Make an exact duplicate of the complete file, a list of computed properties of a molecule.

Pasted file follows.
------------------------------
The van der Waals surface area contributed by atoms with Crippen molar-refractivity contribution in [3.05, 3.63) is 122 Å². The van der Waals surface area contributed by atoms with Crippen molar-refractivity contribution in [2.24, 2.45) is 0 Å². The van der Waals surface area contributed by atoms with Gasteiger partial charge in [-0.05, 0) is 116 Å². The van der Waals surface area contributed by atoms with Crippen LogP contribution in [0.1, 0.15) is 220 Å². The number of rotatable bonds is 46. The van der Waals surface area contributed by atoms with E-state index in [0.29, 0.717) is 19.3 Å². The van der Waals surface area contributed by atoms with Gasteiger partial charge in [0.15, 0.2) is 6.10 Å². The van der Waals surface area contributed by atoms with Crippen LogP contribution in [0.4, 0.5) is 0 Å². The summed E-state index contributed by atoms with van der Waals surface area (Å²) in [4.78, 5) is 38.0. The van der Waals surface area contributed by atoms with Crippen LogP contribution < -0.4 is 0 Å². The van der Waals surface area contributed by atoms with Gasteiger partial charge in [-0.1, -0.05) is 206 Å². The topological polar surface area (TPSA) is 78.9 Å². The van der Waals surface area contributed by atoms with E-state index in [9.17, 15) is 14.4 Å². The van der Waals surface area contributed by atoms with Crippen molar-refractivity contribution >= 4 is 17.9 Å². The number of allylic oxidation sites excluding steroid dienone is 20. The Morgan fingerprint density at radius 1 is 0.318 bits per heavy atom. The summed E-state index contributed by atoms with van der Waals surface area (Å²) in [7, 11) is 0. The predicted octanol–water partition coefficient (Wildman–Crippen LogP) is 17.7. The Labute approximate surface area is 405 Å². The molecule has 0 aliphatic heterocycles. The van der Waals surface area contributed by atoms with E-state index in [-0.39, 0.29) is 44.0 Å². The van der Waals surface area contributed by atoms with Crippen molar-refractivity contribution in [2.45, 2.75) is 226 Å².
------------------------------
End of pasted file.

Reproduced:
The van der Waals surface area contributed by atoms with Crippen molar-refractivity contribution in [3.05, 3.63) is 122 Å². The van der Waals surface area contributed by atoms with Crippen molar-refractivity contribution in [2.24, 2.45) is 0 Å². The van der Waals surface area contributed by atoms with Gasteiger partial charge in [-0.05, 0) is 116 Å². The van der Waals surface area contributed by atoms with Crippen LogP contribution in [0.1, 0.15) is 220 Å². The number of rotatable bonds is 46. The van der Waals surface area contributed by atoms with E-state index in [0.29, 0.717) is 19.3 Å². The van der Waals surface area contributed by atoms with Gasteiger partial charge in [0.15, 0.2) is 6.10 Å². The van der Waals surface area contributed by atoms with Crippen LogP contribution in [0.4, 0.5) is 0 Å². The summed E-state index contributed by atoms with van der Waals surface area (Å²) in [4.78, 5) is 38.0. The van der Waals surface area contributed by atoms with Crippen LogP contribution < -0.4 is 0 Å². The van der Waals surface area contributed by atoms with Gasteiger partial charge in [-0.1, -0.05) is 206 Å². The topological polar surface area (TPSA) is 78.9 Å². The van der Waals surface area contributed by atoms with E-state index in [9.17, 15) is 14.4 Å². The van der Waals surface area contributed by atoms with Crippen molar-refractivity contribution >= 4 is 17.9 Å². The number of allylic oxidation sites excluding steroid dienone is 20. The Morgan fingerprint density at radius 1 is 0.318 bits per heavy atom. The summed E-state index contributed by atoms with van der Waals surface area (Å²) in [7, 11) is 0. The predicted octanol–water partition coefficient (Wildman–Crippen LogP) is 17.7. The Labute approximate surface area is 405 Å². The molecule has 0 aliphatic heterocycles. The van der Waals surface area contributed by atoms with E-state index in [-0.39, 0.29) is 44.0 Å². The van der Waals surface area contributed by atoms with Crippen molar-refractivity contribution in [2.45, 2.75) is 226 Å².